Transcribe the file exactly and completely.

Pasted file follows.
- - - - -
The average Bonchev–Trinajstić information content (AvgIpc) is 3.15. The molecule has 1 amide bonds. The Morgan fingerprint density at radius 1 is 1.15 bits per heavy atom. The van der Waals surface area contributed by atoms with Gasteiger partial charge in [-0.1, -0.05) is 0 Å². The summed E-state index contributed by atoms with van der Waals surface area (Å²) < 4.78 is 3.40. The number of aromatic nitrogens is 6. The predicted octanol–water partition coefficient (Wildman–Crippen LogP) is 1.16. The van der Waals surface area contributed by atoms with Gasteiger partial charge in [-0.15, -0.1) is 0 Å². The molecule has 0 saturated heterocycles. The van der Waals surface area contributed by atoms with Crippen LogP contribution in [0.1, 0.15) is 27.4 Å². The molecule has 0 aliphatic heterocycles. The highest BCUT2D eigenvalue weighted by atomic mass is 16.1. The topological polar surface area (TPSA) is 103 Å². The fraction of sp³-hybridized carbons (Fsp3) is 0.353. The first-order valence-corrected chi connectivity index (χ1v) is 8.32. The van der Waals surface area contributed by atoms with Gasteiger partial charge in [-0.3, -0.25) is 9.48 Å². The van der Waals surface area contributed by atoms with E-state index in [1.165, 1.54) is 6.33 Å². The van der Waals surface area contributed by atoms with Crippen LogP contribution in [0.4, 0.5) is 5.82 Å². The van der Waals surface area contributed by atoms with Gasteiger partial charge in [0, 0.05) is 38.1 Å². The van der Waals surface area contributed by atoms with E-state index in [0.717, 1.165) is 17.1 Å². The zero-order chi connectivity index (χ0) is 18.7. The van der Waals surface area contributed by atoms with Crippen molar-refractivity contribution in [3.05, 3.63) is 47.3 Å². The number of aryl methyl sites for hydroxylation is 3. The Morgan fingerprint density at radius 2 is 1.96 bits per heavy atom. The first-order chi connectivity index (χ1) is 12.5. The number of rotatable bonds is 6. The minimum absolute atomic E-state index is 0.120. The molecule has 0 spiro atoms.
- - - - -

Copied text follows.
The average Bonchev–Trinajstić information content (AvgIpc) is 3.15. The molecule has 1 amide bonds. The Morgan fingerprint density at radius 1 is 1.15 bits per heavy atom. The van der Waals surface area contributed by atoms with Gasteiger partial charge in [-0.1, -0.05) is 0 Å². The summed E-state index contributed by atoms with van der Waals surface area (Å²) < 4.78 is 3.40. The number of aromatic nitrogens is 6. The predicted octanol–water partition coefficient (Wildman–Crippen LogP) is 1.16. The van der Waals surface area contributed by atoms with Gasteiger partial charge in [-0.15, -0.1) is 0 Å². The molecule has 0 saturated heterocycles. The van der Waals surface area contributed by atoms with Crippen LogP contribution in [0.1, 0.15) is 27.4 Å². The molecule has 0 aliphatic heterocycles. The highest BCUT2D eigenvalue weighted by atomic mass is 16.1. The topological polar surface area (TPSA) is 103 Å². The fraction of sp³-hybridized carbons (Fsp3) is 0.353. The first-order valence-corrected chi connectivity index (χ1v) is 8.32. The van der Waals surface area contributed by atoms with Gasteiger partial charge in [-0.3, -0.25) is 9.48 Å². The van der Waals surface area contributed by atoms with E-state index in [1.165, 1.54) is 6.33 Å². The van der Waals surface area contributed by atoms with Crippen LogP contribution in [0.4, 0.5) is 5.82 Å². The van der Waals surface area contributed by atoms with Gasteiger partial charge in [0, 0.05) is 38.1 Å². The van der Waals surface area contributed by atoms with E-state index in [0.717, 1.165) is 17.1 Å². The zero-order chi connectivity index (χ0) is 18.7. The van der Waals surface area contributed by atoms with Crippen molar-refractivity contribution in [3.05, 3.63) is 47.3 Å². The number of aryl methyl sites for hydroxylation is 3. The Morgan fingerprint density at radius 2 is 1.96 bits per heavy atom. The first-order chi connectivity index (χ1) is 12.5. The number of rotatable bonds is 6. The minimum absolute atomic E-state index is 0.120. The molecule has 0 spiro atoms.